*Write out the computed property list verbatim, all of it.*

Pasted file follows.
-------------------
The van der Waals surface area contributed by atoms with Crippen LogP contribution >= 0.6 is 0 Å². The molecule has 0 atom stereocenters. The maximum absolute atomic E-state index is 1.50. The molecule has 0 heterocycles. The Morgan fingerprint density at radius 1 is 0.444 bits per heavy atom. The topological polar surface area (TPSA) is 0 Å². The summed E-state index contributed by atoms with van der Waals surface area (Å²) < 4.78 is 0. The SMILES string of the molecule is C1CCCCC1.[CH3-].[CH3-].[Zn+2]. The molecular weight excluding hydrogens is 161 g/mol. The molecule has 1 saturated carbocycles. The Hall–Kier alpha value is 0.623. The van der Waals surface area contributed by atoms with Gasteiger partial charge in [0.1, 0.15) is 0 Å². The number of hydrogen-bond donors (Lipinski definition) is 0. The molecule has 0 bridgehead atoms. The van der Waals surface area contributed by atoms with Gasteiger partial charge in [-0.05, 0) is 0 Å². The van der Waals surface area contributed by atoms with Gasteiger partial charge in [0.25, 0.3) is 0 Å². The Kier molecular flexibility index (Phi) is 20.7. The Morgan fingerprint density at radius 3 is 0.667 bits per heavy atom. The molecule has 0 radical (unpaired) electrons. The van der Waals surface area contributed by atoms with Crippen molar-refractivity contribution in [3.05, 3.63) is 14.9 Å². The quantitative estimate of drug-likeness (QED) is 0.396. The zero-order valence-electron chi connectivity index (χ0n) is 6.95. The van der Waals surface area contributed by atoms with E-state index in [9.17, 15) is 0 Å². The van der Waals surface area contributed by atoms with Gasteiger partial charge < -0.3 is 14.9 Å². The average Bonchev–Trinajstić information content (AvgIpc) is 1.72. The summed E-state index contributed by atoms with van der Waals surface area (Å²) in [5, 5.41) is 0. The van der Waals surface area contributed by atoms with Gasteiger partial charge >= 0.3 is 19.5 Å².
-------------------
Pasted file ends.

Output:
The van der Waals surface area contributed by atoms with Crippen LogP contribution >= 0.6 is 0 Å². The molecule has 0 atom stereocenters. The maximum absolute atomic E-state index is 1.50. The molecule has 0 heterocycles. The Morgan fingerprint density at radius 1 is 0.444 bits per heavy atom. The topological polar surface area (TPSA) is 0 Å². The summed E-state index contributed by atoms with van der Waals surface area (Å²) < 4.78 is 0. The SMILES string of the molecule is C1CCCCC1.[CH3-].[CH3-].[Zn+2]. The molecular weight excluding hydrogens is 161 g/mol. The molecule has 1 saturated carbocycles. The Hall–Kier alpha value is 0.623. The van der Waals surface area contributed by atoms with Gasteiger partial charge in [0.1, 0.15) is 0 Å². The number of hydrogen-bond donors (Lipinski definition) is 0. The molecule has 0 bridgehead atoms. The van der Waals surface area contributed by atoms with Gasteiger partial charge in [-0.05, 0) is 0 Å². The van der Waals surface area contributed by atoms with Gasteiger partial charge in [0.25, 0.3) is 0 Å². The Kier molecular flexibility index (Phi) is 20.7. The Morgan fingerprint density at radius 3 is 0.667 bits per heavy atom. The molecule has 0 radical (unpaired) electrons. The van der Waals surface area contributed by atoms with Crippen molar-refractivity contribution in [3.05, 3.63) is 14.9 Å². The quantitative estimate of drug-likeness (QED) is 0.396. The zero-order valence-electron chi connectivity index (χ0n) is 6.95. The van der Waals surface area contributed by atoms with E-state index in [9.17, 15) is 0 Å². The van der Waals surface area contributed by atoms with Gasteiger partial charge < -0.3 is 14.9 Å². The average Bonchev–Trinajstić information content (AvgIpc) is 1.72. The summed E-state index contributed by atoms with van der Waals surface area (Å²) in [5, 5.41) is 0. The van der Waals surface area contributed by atoms with Gasteiger partial charge >= 0.3 is 19.5 Å².